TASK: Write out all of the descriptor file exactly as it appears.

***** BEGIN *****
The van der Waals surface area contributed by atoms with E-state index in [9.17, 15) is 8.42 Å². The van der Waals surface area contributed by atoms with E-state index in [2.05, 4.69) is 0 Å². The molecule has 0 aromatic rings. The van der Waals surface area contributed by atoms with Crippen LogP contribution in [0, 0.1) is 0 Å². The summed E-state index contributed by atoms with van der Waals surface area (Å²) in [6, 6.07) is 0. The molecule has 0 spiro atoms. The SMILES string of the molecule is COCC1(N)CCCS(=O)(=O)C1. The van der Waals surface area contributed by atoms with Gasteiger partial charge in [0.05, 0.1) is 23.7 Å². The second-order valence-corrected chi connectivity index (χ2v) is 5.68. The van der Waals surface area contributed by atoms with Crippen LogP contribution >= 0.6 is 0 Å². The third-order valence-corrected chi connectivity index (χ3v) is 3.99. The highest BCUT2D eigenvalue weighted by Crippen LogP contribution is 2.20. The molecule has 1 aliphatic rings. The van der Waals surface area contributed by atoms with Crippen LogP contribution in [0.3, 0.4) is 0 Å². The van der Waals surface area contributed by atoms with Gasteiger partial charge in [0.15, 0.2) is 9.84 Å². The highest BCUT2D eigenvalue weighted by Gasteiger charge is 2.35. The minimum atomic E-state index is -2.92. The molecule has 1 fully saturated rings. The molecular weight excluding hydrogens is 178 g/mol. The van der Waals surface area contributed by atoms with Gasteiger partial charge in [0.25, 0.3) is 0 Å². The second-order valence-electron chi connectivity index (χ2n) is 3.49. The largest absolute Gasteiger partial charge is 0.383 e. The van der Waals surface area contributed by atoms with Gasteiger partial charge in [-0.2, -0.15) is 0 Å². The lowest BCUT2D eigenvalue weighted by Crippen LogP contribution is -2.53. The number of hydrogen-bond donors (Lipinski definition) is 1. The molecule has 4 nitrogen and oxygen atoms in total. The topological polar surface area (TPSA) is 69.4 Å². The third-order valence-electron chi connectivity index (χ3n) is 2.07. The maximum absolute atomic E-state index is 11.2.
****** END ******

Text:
The van der Waals surface area contributed by atoms with E-state index in [9.17, 15) is 8.42 Å². The van der Waals surface area contributed by atoms with E-state index in [2.05, 4.69) is 0 Å². The molecule has 0 aromatic rings. The van der Waals surface area contributed by atoms with Crippen LogP contribution in [0, 0.1) is 0 Å². The summed E-state index contributed by atoms with van der Waals surface area (Å²) in [6, 6.07) is 0. The molecule has 0 spiro atoms. The SMILES string of the molecule is COCC1(N)CCCS(=O)(=O)C1. The van der Waals surface area contributed by atoms with Gasteiger partial charge in [0.05, 0.1) is 23.7 Å². The second-order valence-corrected chi connectivity index (χ2v) is 5.68. The van der Waals surface area contributed by atoms with Crippen LogP contribution >= 0.6 is 0 Å². The third-order valence-corrected chi connectivity index (χ3v) is 3.99. The highest BCUT2D eigenvalue weighted by Crippen LogP contribution is 2.20. The molecule has 1 aliphatic rings. The van der Waals surface area contributed by atoms with Crippen LogP contribution in [0.3, 0.4) is 0 Å². The van der Waals surface area contributed by atoms with Gasteiger partial charge in [0.15, 0.2) is 9.84 Å². The highest BCUT2D eigenvalue weighted by Gasteiger charge is 2.35. The minimum atomic E-state index is -2.92. The molecule has 1 fully saturated rings. The molecular weight excluding hydrogens is 178 g/mol. The van der Waals surface area contributed by atoms with Gasteiger partial charge in [0.25, 0.3) is 0 Å². The second-order valence-electron chi connectivity index (χ2n) is 3.49. The largest absolute Gasteiger partial charge is 0.383 e. The van der Waals surface area contributed by atoms with Gasteiger partial charge in [-0.2, -0.15) is 0 Å². The lowest BCUT2D eigenvalue weighted by Crippen LogP contribution is -2.53. The number of hydrogen-bond donors (Lipinski definition) is 1. The molecule has 4 nitrogen and oxygen atoms in total. The topological polar surface area (TPSA) is 69.4 Å². The third-order valence-electron chi connectivity index (χ3n) is 2.07. The maximum absolute atomic E-state index is 11.2.